Access over 1000 searchable ebooks to give an edge to your work such as ‘Corrupt Research’:

A cover image for the ebook 'Corrupt Research: the Case for Reconceptualising Empirical Management and Social Science'.

There are over 125 hours of videos, including tutorials and expert videos. Each video includes a trascript which auto-scrolls, allowing you to follow it through playback.

An example video called 'Learning to Design a Survey Study'

The trial lasts until 13 February, but if you want us to keep Sage Research Methods let us know! Please email eresources@edgehill.ac.uk and tell us how you feel.

You can access Sage Research Methods here: https://edgehill.idm.oclc.org/login?url=https://methods.sagepub.com

A poster promoting Sage REsearch Methods. It shows a picture of a gorilla with the slogan 'there's method to the madness'.

#EHUKeepCalmSubmit Competition 🎄

We know this time of year can be stressful with deadlines nearing and exam revision to do, on top of an ever-increasing demand to be social for all those festive activities!

We want to help ease the burden a little and give you a reason to carry on ploughing through until the end of term, with our week-long campaign in Catalyst. Keep Calm and Submit is happening 9th-13th December and you can read all about what’s happening in our blog: tinyurl.com/EHUKeepCalmSubmit19  

If the festive fun, study tips and exam revision prep is not enough, why not take some time to join in our #EHUKeepCalmSubmit competition!

How to enter:

  • Pick up a competition entry elf from Catalyst – we will be handing them out around the building or you can collect one from the ground floor desk event space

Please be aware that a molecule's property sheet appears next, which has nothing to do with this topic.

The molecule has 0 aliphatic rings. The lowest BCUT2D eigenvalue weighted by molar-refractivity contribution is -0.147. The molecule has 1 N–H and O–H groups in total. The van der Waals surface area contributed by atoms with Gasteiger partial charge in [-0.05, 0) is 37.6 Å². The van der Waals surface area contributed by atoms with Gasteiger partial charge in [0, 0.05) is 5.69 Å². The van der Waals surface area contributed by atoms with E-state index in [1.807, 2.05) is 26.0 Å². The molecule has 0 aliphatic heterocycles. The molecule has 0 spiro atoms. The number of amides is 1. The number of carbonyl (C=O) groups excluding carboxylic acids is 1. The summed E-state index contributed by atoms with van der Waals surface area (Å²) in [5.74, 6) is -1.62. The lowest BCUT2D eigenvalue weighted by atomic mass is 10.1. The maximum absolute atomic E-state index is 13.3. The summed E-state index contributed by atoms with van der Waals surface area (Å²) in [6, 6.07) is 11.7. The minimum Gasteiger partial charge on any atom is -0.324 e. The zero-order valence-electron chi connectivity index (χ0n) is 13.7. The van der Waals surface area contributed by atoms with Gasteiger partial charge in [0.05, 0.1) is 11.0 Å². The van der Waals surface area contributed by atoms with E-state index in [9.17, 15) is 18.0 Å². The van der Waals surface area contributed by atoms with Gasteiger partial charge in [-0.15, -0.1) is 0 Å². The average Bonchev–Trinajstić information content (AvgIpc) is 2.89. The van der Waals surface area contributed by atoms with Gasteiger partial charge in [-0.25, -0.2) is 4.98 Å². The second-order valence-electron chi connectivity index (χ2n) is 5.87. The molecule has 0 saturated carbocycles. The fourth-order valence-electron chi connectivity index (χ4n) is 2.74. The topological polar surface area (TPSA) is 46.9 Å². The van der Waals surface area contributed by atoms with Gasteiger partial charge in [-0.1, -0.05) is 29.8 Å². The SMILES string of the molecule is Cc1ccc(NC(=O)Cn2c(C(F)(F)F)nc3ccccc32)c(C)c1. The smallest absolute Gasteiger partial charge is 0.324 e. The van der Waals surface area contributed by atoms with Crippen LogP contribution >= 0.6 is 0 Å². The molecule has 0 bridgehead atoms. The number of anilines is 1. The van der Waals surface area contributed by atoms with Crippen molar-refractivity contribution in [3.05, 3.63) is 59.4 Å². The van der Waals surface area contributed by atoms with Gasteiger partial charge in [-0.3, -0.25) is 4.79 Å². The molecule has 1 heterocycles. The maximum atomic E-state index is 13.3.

• Write your study tip on the entry form
  • Take a study sElfie with your tip and share on Facebook, Twitter or Instagram
  • Include #EHUKeepCalmSubmit and make sure to tag us in for your entry to count

So, come out of the freezing cold and join us in Catalyst to take part…we don’t mind if your sElfie is a resting Grinch face or happy little elf…and you could be in with a chance to win a £25 Amazon voucher or UniSkills festive goodie bag prizes! Who wouldn’t want to win a prize so close to Christmas?! Terms and conditions apply, see below.

Keep Calm and Submit Competition Terms and Conditions
1. Only EHU Students are eligible to win prizes, EHU staff may enter but are not eligible to win a prize.
2. Eligible competition entries must contain a sElfie photo with one of the competition elves.
3. There is one £25.00 Amazon voucher to win and two runners up UniSkills goodie bags.
4. You may enter the competition as many times as you wish, but only one entry will be entered in the final prize draw.
5. Only entries posted between 11am Monday 9th December to 4pm Friday 13th December will be eligible to be entered in the prize draw.
6. The winners will be contacted via their social media account and you must be able to provide your student number as identification to be eligible to win the prize. If no student number can be provided your entry will be null and void and another winner will be drawn. 7. The winners will be picked at random from a prize draw on Tuesday 17th December 2019.
8. The prizes are non-transferable.
9. All winners must be able to collect the prize from the Catalyst Helpdesk and be able to provide evidence/ID that they have won before we will award the prize.
10. Prizes must be collected by 4pm on Friday 20th December 2019.
11. If anyone cannot be contacted or prizes are not collected by Friday 20th December 2019 the entry will become null and void and a re-draw may take place in the new year.